Laboratory Analyst: Job Description and Education Requirements

A career as a laboratory analyst requires little formal education. Learn about the degree, job duties and requirements to see if this is the right career for you.

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A laboratory analyst helps to conduct experiments, run laboratory tests and analyze results. You'll need at least an associate's degree to begin your career but many employers prefer someone with a bachelor's degree or more advanced degree. This article looks at facts about three relevant occupations: biological technician, medical and clinical laboratory technician and medical and clinical laboratory technologist.

Essential Information

Laboratory analysts (also called laboratory technologists or technicians) are professionals who perform tasks such as conducting tests and analyzing the results, maintaining work spaces and preparing experiments. Analysts can work in the field of criminal justice, medicine or manufacturing. An associate's or bachelor's degree is required.

Biological Technician Medical and Clinical Laboratory Technologist & Technician
Required Education Associate's or bachelor's degree Associate's or bachelor's degree
Certification Voluntary Voluntary
Projected Job Growth (2018-2028) 7%* 11%
Median Salary (2018) $44,500* $52,330 *

Sources: *U.S. Bureau of Labor Statistics

Laboratory Analyst Job Description

The specific nature of any laboratory analyst position will vary between industries and scientific fields. Laboratory analysts are often assigned continuing tasks, such as cleaning, data entry and monitoring the progress of experiments. A number of laboratory analysts are entrusted to scrutinize laboratory results for commonplace procedures, like drug testing. Certain duties of laboratory analysts are performed under the strict supervision of scientists running laboratories or experiments.

Responsibilities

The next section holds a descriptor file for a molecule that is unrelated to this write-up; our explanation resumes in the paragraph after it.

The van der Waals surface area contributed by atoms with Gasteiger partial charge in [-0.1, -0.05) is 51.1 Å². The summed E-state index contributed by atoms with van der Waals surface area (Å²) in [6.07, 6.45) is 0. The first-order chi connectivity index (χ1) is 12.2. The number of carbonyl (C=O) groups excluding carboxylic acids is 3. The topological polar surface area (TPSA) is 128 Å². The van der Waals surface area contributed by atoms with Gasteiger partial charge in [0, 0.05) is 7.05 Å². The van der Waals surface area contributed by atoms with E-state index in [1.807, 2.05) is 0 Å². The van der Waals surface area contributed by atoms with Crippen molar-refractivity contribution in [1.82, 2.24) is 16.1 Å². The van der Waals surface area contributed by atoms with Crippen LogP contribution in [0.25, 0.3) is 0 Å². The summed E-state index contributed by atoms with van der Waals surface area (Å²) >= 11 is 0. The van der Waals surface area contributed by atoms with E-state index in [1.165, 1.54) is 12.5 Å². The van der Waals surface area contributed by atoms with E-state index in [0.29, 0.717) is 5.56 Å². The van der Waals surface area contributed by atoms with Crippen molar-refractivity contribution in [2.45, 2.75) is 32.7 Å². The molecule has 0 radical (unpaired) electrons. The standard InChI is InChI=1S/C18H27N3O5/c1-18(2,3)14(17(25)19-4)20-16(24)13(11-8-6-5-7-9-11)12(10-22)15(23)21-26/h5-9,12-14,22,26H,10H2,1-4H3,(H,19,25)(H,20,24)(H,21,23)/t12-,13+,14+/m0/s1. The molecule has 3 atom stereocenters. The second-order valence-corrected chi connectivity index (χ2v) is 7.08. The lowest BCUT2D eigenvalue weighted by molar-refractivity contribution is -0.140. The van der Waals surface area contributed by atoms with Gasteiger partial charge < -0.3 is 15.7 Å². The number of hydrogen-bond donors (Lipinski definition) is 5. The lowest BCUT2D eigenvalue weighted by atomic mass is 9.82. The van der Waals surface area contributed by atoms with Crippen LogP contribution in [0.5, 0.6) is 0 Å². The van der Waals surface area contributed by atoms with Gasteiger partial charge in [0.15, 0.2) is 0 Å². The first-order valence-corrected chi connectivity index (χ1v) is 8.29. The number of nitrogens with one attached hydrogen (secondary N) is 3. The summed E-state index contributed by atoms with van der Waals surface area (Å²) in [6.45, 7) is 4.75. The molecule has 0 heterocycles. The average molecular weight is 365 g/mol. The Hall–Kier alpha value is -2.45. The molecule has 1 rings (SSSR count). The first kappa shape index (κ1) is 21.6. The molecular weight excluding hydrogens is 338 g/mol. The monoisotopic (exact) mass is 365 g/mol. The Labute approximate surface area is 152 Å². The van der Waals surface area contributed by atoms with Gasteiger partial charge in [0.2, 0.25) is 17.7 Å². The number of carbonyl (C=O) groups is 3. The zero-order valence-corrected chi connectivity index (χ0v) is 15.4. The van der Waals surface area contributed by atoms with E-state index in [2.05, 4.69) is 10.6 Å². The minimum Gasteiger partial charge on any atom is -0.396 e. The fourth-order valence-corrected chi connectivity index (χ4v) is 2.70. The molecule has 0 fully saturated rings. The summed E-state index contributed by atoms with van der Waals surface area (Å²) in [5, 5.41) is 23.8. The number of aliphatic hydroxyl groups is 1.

Laboratory analysts hold a broad range of responsibilities, including maintaining the integrity of procedures and recording professional activity for peer review. In some settings, laboratory analysts are allowed to develop new testing procedures and technologies. Maintaining lab equipment requires laboratory analysts to sterilize tools and order replacement supplies.

There are numerous fields in which laboratory analysts can specialize, such as criminal justice, medicine or manufacturing. Specialized equipment and complicated concepts usually lead laboratory analysts to focus their work in a given area. Laboratory analysts employed by companies involved in manufacturing help to maintain product consistency and safety. Work in medical laboratories involves analyzing patient samples for diagnostic purposes.

Employment Outlook

According to the U.S. Bureau of Labor Statistics (BLS), the total number of positions available for laboratory analysts will increase in the next few years (www.bls.gov). Biological technician jobs will increase by 7%, job growth about as fast as the average for all occupations, between 2018 and 2028, BLS data projected. Medical and clinical laboratory technicians and technologists can expect a much faster than average job growth of 11% during those same years, the BLS reported.